Faculty Mentor

Dr. Kathryn Kohl


College of Arts and Sciences


Department of Biology



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Drosophila melanogaster, commonly referred to as fruit flies, possess a group of genes that when mutated can cause sensitivity to DNA damaging agents. These mutagen sensitive (mus) genes are likely involved in DNA repair, and one of these genes, mus109, was the focus of this study. To perform the experiment, complementation crosses were set up between the three mus109 alleles: mus109lS, mus109D1 and mus109D2. The wild-type DGRP-59 was used as the control. For each cross, twenty vials were scored. Brood one contained ten vials that were mock treated with distilled water, and brood two contained ten vials that were treated with the alkylating agent methyl methanesulfonate (MMS). The relative survival was calculated as the ratio of mutants and non-mutants in brood 2, normalized to brood 1. An ANOVA analysis indicated that there was a significant difference in survival rate between the various allelic combinations. Pairwise analysis revealed that the mus109D1allele demonstrated greater allelic strength compared to mus109D2. Crosses with the hypomorphic mus109D2 allele yielded a higher relative survival rate as compared to mus109D1 and this value was not statistically different from DGRP-59.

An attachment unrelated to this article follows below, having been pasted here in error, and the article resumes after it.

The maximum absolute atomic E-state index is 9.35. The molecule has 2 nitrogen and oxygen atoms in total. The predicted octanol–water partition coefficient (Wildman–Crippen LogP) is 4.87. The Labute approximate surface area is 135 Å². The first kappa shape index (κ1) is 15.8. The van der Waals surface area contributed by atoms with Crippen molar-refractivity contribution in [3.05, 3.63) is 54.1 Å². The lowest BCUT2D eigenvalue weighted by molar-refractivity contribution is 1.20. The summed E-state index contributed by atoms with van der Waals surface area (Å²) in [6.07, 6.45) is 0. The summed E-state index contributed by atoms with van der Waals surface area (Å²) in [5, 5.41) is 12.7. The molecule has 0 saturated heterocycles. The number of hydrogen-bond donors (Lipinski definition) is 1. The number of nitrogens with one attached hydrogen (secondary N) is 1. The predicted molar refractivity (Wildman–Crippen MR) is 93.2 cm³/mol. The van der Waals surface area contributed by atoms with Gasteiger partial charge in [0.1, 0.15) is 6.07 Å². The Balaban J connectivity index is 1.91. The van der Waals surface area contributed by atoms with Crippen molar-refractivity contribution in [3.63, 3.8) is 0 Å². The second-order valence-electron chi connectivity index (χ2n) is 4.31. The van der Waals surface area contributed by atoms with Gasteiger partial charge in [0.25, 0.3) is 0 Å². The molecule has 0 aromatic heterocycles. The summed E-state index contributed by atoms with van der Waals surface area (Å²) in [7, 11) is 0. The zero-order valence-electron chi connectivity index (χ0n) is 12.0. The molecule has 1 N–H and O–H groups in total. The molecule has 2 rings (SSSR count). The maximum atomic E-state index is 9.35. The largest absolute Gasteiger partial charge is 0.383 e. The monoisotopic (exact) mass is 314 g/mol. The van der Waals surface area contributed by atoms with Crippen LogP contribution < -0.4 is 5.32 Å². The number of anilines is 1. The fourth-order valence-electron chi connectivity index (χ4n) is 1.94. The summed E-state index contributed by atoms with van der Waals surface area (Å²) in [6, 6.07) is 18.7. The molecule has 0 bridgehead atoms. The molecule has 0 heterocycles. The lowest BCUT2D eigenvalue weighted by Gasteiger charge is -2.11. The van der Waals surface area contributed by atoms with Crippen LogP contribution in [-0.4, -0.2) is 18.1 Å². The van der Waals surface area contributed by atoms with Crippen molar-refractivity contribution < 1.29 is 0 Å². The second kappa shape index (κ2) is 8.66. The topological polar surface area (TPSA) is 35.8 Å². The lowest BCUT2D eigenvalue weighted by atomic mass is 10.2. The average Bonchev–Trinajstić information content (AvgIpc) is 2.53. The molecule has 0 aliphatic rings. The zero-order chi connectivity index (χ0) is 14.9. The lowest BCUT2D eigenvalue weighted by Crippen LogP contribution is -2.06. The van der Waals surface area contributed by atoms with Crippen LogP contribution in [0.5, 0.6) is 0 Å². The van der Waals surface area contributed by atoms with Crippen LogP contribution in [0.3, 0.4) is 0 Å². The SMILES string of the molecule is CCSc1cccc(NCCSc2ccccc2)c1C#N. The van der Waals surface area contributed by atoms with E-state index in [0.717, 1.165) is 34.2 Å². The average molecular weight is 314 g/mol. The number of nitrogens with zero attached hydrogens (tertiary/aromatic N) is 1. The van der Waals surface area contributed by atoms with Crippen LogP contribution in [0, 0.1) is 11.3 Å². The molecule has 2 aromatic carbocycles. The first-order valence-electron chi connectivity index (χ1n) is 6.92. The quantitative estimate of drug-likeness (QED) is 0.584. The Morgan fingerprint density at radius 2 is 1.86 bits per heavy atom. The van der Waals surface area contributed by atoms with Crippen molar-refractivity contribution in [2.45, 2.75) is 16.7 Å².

Publication Date





This project was supported by the SC INBRE grant from the National Institute of General Medical Sciences (8 P20 GM103499) of the National Institutes of Health.

Testing the Allelic Strength of Drosophila melanogaster mus109 Alleles

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